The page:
In this method 300, each operation denoted by a flow point is recorded in a file system log, such as a persistent memory that can be accessed in the event of a file system crash or other service interruption. The file system can and does generate checkpoints while these operations are being performed. After a crash, the file system replays the operations noted in the log, as further described with regard to
At a flow point 310, a system user selects the file 240 for deletion. User interfaces for this activity vary from system to system but are well known in the art.
At a flow point 320, the file 240 is identified by the system as a large file requiring zombie processing. In a preferred embodiment, the specific size of a file necessary to trigger zombie processing is parameter-based, software-selectable, however, it can be any set of instructions supporting this functionality, such as instructions hard-coded on a computer chip.
The file 220 is identified as a large file in response to an amount of time calculated as necessary to delete the file 220. The amount of time is calculated in response to a number of data blocks included in the file, and in response to a size on record for the file. In a preferred embodiment, the file 220 is identified as a large file if it has more than one indirect block 241, that is, if the file 220 has more than about 1,024 data blocks 241. In a preferred embodiment, all composite files 220 are also identified as large files for this purpose.
In alternative embodiments, depending on the underlying implementation of the file system and storage operating system, the file is identified as a large file in response to other metrics of when extra-long operations can consume too many resources at once, hold resources locked for too long a period of time, or otherwise consume too much of a single resource, or some combination thereof, so as to jeopardize correct operation of other parts of the file system and storage operating system. Examples of such other metrics include an amount of log space, a number of log entries, or some other measure of unfinished work needed to be completed, that would be used if the deletion (or truncation) operation is too large.
At a flow point 325, the file deletion manager 121 determines whether the zombie filespace 250 needs to be enlarged to accommodate another zombie file, and if necessary enlarges the zombie filespace.
In a preferred embodiment, the file deletion manager 121 attempts to allocate an entry in the zombie filespace 250. If this is possible (that is, at least one entry is available in the zombie filespace 250 for use), the file deletion manager 121 can proceed without requesting enlargement of the zombie filespace 250. If there is no entry available in the zombie filespace 250 for use, the file deletion manager 121 requests the file server 110 to enlarge the zombie filespace 250 (such as by creating another free entry therein), and proceeds to allocate the newly created free entry for use. If the newly created free entry has been allocated by another process, the file deletion manager 121 repeats this flow point until it is able to allocate an entry for its own use.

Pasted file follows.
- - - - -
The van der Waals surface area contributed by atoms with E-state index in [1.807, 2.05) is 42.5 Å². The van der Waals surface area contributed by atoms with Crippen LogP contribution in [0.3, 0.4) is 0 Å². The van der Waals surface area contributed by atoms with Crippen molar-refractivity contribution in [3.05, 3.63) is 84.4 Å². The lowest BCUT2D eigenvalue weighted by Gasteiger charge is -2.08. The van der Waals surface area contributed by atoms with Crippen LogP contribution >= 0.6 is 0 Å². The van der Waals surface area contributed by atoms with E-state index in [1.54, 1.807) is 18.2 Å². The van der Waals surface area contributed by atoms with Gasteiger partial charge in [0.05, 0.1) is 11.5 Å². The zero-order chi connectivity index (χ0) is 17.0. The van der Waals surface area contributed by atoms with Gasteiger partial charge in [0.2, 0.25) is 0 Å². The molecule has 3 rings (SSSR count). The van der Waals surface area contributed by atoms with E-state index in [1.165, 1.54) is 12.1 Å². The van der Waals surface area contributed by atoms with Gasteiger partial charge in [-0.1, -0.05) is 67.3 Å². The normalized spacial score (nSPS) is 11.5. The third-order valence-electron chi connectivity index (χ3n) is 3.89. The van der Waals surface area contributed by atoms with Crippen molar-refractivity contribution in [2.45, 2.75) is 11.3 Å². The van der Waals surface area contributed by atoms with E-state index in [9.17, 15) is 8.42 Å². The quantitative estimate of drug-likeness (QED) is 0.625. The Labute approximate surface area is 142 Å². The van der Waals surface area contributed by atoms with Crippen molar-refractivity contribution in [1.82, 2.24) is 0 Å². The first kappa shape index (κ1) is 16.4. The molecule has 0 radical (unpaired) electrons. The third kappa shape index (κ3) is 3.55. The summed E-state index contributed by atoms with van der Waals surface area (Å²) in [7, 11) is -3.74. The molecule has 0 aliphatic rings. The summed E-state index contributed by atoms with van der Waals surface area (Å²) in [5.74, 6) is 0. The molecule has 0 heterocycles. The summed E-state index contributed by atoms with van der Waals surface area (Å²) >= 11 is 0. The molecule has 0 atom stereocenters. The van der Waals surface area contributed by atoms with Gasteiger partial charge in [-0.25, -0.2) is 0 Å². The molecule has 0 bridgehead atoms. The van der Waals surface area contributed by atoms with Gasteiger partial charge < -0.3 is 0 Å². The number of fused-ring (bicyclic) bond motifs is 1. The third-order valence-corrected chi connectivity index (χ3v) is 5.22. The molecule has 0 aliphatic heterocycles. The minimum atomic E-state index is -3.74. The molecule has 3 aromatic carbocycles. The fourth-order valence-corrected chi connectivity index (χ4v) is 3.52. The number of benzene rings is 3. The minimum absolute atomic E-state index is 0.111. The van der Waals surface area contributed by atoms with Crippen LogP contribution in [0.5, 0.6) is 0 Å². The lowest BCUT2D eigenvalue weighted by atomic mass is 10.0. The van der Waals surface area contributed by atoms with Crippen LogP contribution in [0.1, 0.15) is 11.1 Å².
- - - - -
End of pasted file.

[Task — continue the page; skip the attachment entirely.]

At a flow point 330, the link connecting the file 240 to the live filespace 210 is terminated. At this point the file 240 is no longer available to users connected to the file server 110.
In a preferred embodiment, the file deletion manager 121 also alters the generation number of the inode 220 for the file 210, so that external users of the file server 110 can no longer refer to the file 210 by file handles they might have kept. Those users will see the file 210 as having disappeared (that is, been deleted).
At a flow point 340, the file 240 is linked to the zombie filespace 250 via the zombie file link 260. At this point, file 240 is referred to as a zombie file.
At a flow point 350, the zombie file deletion manager 122 starts deleting portions of the file 240 by terminating block links 242 at the outer leaves of the file tree. As file blocks 241 are deleted by the zombie deletion manager 122, they become available for storage of other data. This fact is reflected in the free space indicator of the mass storage 120.
At a flow point 360, the file 240 is deleted. Since the file 240 in the zombie filespace 250 has been deleted, this is equivalent to freeing the inode 220, and any other file system control structure, for the file 240, and terminating any link between the file 240 and the zombie filespace 250.
Method of Operation—File Truncation
A method 400 includes a set of flow points and a set of steps. The system 100 performs the method 400. Although the method 400 is described serially, the steps of the method 400 can be performed by separate elements in conjunction or in parallel, whether a synchronously, in a pipelined manner, or otherwise. There is no particular requirement that the method 400 be performed in the same order in which this description lists the steps, except where so indicated.
In this method 400, each operation denoted by a flow point is recorded in a file system log, such as a persistent memory that can be accessed in the event of a file system crash or other service interruption. The file system can and does generate checkpoints while these operations are being performed. After a crash, the file system replays the operations noted in the log, as further described with regard to
At a flow point 410, a system user selects the file 240 for truncation. User interfaces for this activity vary from system to system but are well known in the art.